“The energy transition needs to be equitable, across gender and socio-economic levels, and no one is fighting harder for that than Sheila Oparaocha and ENERGIA,” said Mark Alan Hughes, faculty director of the Kleinman Center.
Oparaocha is the sixth recipient of the Carnot Prize, and joins a distinguished list of past prize winners, including:
- 2019—Cheryl LaFleur, commissioner of the Federal Energy Regulatory Commission (FERC)
- 2018—Piyush Goyal, India’s minister of railways and coal
- 2017—Gina McCarthy, former administrator of the EPA
- 2016—Fatih Birol, executive director of the International Energy Agency
- 2015—Daniel Yergin, author and energy expert
Sheila Oparaocha has nearly two decades of experience working in the gender and energy sector and currently leads the ENERGIA International Network on Gender and Sustainable Energy as International Coordinator and Program Manager. The Network, hosted by Hivos, an international organization based in the Netherlands with 50 years of experience in the development sector, was established in 1996 with the objective of mainstreaming gender in energy sector policies and programs in developing countries. Over the years, ENERGIA has emerged as a leading international network and played a key role in establishing “gender and energy” as a credible issue.
Oparaocha has a bachelor’s degree in veterinary medicine from the University of Zambia and a master’s degree in gender and development planning from the Asian Institute of Technology.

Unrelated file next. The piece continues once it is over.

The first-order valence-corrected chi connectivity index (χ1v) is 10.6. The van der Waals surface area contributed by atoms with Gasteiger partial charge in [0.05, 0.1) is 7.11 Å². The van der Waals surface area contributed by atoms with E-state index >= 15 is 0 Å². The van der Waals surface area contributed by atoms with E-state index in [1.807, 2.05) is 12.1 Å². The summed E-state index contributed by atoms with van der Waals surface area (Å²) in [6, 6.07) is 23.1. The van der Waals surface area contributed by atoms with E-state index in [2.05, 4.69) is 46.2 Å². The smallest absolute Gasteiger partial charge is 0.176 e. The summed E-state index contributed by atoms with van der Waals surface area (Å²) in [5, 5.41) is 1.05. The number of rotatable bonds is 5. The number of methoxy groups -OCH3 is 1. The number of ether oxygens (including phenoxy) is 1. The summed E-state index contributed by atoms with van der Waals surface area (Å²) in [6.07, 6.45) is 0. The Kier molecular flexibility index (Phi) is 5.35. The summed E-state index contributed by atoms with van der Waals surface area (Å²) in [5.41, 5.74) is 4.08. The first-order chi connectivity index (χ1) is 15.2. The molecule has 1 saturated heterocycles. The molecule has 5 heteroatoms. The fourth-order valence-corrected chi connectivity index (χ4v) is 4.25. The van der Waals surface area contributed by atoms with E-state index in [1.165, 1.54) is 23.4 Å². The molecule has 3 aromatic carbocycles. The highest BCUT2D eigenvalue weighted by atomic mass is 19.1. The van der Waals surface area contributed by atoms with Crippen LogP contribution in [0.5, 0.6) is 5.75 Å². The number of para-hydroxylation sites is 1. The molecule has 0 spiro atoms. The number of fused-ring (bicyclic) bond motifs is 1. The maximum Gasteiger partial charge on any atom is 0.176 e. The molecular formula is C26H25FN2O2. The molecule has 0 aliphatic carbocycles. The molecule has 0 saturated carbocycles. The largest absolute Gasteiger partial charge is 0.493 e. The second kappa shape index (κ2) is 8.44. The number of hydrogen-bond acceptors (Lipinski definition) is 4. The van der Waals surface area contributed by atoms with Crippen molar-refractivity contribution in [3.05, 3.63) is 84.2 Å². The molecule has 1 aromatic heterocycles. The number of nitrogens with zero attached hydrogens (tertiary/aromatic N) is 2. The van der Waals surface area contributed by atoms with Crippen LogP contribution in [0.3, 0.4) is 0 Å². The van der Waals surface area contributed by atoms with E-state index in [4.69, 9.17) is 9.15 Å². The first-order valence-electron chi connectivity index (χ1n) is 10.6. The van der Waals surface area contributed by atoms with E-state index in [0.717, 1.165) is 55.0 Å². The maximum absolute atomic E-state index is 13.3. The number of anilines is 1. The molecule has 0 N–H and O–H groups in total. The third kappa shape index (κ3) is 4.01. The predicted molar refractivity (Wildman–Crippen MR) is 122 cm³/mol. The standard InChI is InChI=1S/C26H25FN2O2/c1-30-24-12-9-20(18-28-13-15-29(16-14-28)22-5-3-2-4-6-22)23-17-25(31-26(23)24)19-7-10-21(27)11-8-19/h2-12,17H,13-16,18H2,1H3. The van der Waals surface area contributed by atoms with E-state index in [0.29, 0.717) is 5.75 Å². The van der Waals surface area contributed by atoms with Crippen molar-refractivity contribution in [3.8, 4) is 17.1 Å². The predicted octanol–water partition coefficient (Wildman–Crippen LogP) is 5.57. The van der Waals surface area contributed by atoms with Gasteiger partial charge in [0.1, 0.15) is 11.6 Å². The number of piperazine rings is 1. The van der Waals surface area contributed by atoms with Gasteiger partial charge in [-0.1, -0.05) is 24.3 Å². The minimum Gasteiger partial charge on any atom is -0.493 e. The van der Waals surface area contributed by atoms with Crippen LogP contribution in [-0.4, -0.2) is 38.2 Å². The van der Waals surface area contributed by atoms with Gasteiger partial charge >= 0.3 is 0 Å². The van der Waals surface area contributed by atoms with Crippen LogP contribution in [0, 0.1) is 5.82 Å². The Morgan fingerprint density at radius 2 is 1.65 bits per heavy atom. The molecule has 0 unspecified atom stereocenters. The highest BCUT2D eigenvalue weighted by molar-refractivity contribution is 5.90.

ENERGIA was founded in 1996 with the objective of mainstreaming gender in energy sector policies and programs in the developing countries. It has emerged as the leading international network of like-minded organizations and individuals with a unique niche and a firm set of shared values and commitment. The network is active in Africa and Asia, working through its member organizations and partners, which include NGOs, government agencies, academic, and social enterprises. ENERGIA’s central focus, solving the energy access problems of women in last-mile communities, is consistent with the global agenda on poverty eradication, universal access to energy, and gender equality.
About the Prize
The Carnot Prize is named in memory of French scientist Sadi Carnot, the father of thermodynamics. Carnot recognized that the power of the steam engine would “produce a great revolution” in human development. The Carnot Prize honors those leading similar energy policy revolutions that bring progress and prosperity.
About the Kleinman Center
The Kleinman Center for Energy Policy at the University of Pennsylvania Stuart Weitzman School of Design creates the conditions for policy innovation that support a just and efficient transition to sustainable energy.
About the Weitzman School
The mission of the University of Pennsylvania Stuart Weitzman School of Design is to prepare students to address complex sociocultural and environmental issues through thoughtful inquiry, creative expression, and innovation. As a diverse community of scholars and practitioners, we are committed to advancing the public good—locally, nationally, and globally—through art, design, planning, and preservation.
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Kleinman Center for Energy Policy